Monday, April 14, 2008

Anyone can cook

Now that everyone and her grandma has already written about their views on the reservation, I will pull out my post which I had written in response to this post.

I had expressed my opinions in the comments which I will post below with a few edits.
First the assumptions that "Forward castes = Brahmins" and OBC = "dalits" are lazy metaphors at best and at worst, poisonous opportunist rants.

For all the talk about “upper-caste reactionaries”, in the last 10-20 years or even 50 years after independance, hardly has one law been implemented that can be termed “upper caste reactionary” in nature. On the other hand, many laws have been passed “intended for hte benefit of the downtrodden” Whether they have achieved that is a different matter altogether.

According to the surveys at hand, OBC population is between 32-52%. ( a 52% population was shown as rationalization for 27% reservations for OBCs). An SC/ST population combine of 24% in total means that the forward castes make up about 26-44% of the population. In a properly functioning democracy that means no greater clout than the rest of groups and in a skewed system like ours even less so. In such a case, the argument that "upper classes hold all the aces" doesn't hold.

It is true that performance is not solely decided by genes. It is also dependant on nurture. But that is all the more reason that we do away with reservations. Reservations were drafted in with the "noble intention" of leveling the field for socially disadvantaged. However, it is serving only to promote mediocrity.

Whatever be the rationale of caste system, it is a fact that it was used as a vehicle for oppression. It doesn't mean that the upper classes shall now be punished for the sins their ancestors committed.

Unfortunately, reservations in India are seen as a) punishment for the centuries of oppression and b) opportunity to gain (unfair) advantage. The rhetoric of hatred against upper classes attains new heights by each passing day. For example this part of which I will quote below

is one-sided diet itself, that was loaded with cereals—then seen as the cheapest, and the most easily available source of calories. Consequently, this decision, in turn affected the minimum daily wages, the determination of the poverty line, and not to mention, making the Public Distribution System what it is today, i.e. a machinery doling out rice and wheat at cheap rates, but no meat, egg or nuts, or any non-vegetarian food at all. So in a country where vegetarians are a definite minority, we now plan our daily meals based on a notion of a Brahminical notion of a “easily available, balanced diet” *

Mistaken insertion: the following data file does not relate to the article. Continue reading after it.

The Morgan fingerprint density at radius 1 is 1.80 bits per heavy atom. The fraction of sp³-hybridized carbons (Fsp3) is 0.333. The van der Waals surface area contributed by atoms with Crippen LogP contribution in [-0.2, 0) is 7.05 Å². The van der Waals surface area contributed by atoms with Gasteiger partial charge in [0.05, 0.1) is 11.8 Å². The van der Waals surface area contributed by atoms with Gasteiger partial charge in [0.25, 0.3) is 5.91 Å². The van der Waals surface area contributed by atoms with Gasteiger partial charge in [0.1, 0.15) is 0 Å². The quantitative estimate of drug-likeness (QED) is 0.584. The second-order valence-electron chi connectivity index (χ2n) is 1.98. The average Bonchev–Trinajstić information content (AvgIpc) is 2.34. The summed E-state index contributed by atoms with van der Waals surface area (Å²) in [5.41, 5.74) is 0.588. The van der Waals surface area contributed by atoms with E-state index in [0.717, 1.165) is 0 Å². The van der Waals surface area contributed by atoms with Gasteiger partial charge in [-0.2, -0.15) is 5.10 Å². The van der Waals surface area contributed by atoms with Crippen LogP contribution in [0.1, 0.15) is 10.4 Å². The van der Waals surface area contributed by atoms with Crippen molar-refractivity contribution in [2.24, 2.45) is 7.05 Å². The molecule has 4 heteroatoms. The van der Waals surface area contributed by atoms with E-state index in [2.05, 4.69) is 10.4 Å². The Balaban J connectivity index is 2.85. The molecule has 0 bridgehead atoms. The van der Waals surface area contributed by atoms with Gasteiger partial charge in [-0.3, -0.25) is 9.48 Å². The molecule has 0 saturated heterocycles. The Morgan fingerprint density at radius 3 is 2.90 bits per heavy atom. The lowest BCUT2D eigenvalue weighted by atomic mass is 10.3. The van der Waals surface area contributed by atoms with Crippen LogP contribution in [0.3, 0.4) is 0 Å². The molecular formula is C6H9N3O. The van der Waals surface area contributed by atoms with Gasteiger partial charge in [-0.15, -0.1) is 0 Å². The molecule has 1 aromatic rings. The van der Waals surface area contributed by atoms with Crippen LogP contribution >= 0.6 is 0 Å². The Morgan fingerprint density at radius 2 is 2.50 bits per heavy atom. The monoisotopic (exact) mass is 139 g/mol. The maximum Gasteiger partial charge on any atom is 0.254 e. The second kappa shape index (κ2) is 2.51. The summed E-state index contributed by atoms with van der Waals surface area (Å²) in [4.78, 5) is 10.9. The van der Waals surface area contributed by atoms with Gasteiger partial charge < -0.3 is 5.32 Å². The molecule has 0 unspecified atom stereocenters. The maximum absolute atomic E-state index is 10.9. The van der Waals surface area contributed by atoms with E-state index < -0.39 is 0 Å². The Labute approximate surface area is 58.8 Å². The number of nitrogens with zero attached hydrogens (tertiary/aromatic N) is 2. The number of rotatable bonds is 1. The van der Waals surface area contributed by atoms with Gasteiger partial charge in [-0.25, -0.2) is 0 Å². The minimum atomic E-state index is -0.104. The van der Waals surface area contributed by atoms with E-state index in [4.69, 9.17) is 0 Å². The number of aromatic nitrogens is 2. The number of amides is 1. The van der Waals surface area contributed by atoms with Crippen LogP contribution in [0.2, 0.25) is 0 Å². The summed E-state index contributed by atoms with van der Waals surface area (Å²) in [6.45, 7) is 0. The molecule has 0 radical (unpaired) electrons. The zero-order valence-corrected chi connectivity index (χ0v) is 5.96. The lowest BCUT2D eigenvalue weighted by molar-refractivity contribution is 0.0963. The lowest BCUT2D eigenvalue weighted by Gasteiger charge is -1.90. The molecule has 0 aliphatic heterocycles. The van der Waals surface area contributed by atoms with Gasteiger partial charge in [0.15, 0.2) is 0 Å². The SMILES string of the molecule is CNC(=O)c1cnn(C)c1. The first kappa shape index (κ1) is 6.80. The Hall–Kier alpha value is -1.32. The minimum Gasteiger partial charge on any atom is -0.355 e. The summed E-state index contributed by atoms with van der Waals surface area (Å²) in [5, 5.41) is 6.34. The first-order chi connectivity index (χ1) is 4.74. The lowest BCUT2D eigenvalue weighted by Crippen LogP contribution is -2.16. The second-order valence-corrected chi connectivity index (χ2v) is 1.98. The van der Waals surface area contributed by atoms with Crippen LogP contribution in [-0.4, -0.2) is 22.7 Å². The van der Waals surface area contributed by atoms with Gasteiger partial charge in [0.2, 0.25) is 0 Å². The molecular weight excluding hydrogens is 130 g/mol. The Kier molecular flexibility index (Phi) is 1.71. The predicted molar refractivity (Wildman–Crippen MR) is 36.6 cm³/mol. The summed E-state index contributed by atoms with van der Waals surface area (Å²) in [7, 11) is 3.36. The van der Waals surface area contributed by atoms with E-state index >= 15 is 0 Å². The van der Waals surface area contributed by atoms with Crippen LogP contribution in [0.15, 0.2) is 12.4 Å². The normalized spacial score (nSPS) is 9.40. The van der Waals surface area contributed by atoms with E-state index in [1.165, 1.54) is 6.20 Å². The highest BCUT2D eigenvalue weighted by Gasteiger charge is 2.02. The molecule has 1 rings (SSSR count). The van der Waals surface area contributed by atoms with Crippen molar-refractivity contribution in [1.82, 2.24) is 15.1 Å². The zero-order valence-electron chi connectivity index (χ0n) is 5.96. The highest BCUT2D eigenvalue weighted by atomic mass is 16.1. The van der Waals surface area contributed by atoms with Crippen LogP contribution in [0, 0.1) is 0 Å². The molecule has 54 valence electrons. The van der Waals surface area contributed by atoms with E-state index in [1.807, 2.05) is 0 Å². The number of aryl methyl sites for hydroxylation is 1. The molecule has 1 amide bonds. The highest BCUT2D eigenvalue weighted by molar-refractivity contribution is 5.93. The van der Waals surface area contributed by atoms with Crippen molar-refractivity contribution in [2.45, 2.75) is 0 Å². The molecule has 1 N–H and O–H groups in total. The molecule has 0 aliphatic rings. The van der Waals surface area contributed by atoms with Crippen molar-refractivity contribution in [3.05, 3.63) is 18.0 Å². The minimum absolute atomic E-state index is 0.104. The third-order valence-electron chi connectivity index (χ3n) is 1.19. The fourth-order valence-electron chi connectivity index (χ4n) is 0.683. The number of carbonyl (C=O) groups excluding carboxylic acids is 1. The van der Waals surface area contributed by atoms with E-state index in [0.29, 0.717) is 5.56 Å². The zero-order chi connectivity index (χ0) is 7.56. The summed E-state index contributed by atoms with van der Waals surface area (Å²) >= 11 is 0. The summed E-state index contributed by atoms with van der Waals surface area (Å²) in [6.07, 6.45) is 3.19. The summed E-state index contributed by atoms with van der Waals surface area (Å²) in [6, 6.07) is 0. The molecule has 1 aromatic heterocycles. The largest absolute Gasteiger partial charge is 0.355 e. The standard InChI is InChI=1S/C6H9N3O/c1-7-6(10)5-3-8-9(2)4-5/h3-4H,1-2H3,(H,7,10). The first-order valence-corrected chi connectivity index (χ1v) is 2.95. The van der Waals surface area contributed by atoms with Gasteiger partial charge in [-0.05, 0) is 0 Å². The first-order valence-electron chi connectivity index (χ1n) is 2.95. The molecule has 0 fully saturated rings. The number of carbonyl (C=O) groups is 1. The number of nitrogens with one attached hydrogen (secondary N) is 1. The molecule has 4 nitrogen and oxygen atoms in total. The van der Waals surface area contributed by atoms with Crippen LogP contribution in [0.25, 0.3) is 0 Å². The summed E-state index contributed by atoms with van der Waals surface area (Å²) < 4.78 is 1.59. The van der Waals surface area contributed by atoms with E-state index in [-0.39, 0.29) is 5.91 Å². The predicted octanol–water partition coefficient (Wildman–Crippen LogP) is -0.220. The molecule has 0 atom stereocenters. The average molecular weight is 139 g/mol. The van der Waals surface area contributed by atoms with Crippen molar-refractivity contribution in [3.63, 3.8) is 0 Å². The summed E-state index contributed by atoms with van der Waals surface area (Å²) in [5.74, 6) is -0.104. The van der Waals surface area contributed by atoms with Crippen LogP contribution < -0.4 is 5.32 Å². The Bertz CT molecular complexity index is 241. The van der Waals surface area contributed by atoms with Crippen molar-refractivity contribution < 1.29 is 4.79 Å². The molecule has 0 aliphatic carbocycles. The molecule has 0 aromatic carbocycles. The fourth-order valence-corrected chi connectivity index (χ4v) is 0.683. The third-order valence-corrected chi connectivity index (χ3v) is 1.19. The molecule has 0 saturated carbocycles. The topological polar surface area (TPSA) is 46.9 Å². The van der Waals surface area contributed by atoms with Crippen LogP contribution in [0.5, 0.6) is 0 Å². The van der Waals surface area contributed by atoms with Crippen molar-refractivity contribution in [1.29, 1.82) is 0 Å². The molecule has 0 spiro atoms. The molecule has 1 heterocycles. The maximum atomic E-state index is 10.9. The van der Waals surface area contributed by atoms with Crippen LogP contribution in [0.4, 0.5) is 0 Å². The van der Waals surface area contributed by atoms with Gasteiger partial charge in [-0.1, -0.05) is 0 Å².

Anything and everything is turned into a upper class conspiracies against lower classes. We also have people like this who can say something like this

"We should close down the IITs and the IIMs as they pander to the upper-caste economy of the country. Those who pass out from these institutes use their technical and managerial skills to earn dollars abroad. Are they using their skill sets to the benefit of the agro-based economy of the country? Tell me, with rising incomes of our B-school graduates are farmer suicide rates coming down? So what is the use of such education if it cannot be put to any use within the country or for the uplift of the majority of the population who live in villages?"

Its stupid enough that I wouldn't bother commenting about. But turns out he is the HOD at political science department, Osmania university. He also featured on a debate on TV, in which he was calling for "intellectual equality". Excuse me! but I would like to start an agitation for athletic equality. (London 2012, here I come!).

Did I forget to mention that nobody ever cares about or even dares to mention caste in a private organization? People like Mr.HOD above will still argue that its because everybody there belongs to upper class, the organizations are dominated by upper classes and therefore we need reservations there too. However, it might just be respect born out of the fact that everyone there has earned it.

Hatred and revenge will not lead us anywhere. "The Holocaust" is perhaps the most glaring example of where hatred can lead us.

I will borrow a quote from the movie Ratatouille, "Not everyone can be a great artist, however a great artist can come from anywhere".


Anonymous said...

Please also see:

shrek said...

Thanks. I've read it, but it would've been a lot better if the methodology used was described. I will try to find it.

Puthali said...

he he...u've gotten gud @ keeping ur word... :)
'n yea tht post i shared on reader was actually more 'coz of the essay 'n not the blog...i didn't know the history behind the word 'dalit', had never given it a thought, so found it interesting...
its really sad that even in this day you have atrocities being committed against dalits, just 'coz they r dalits...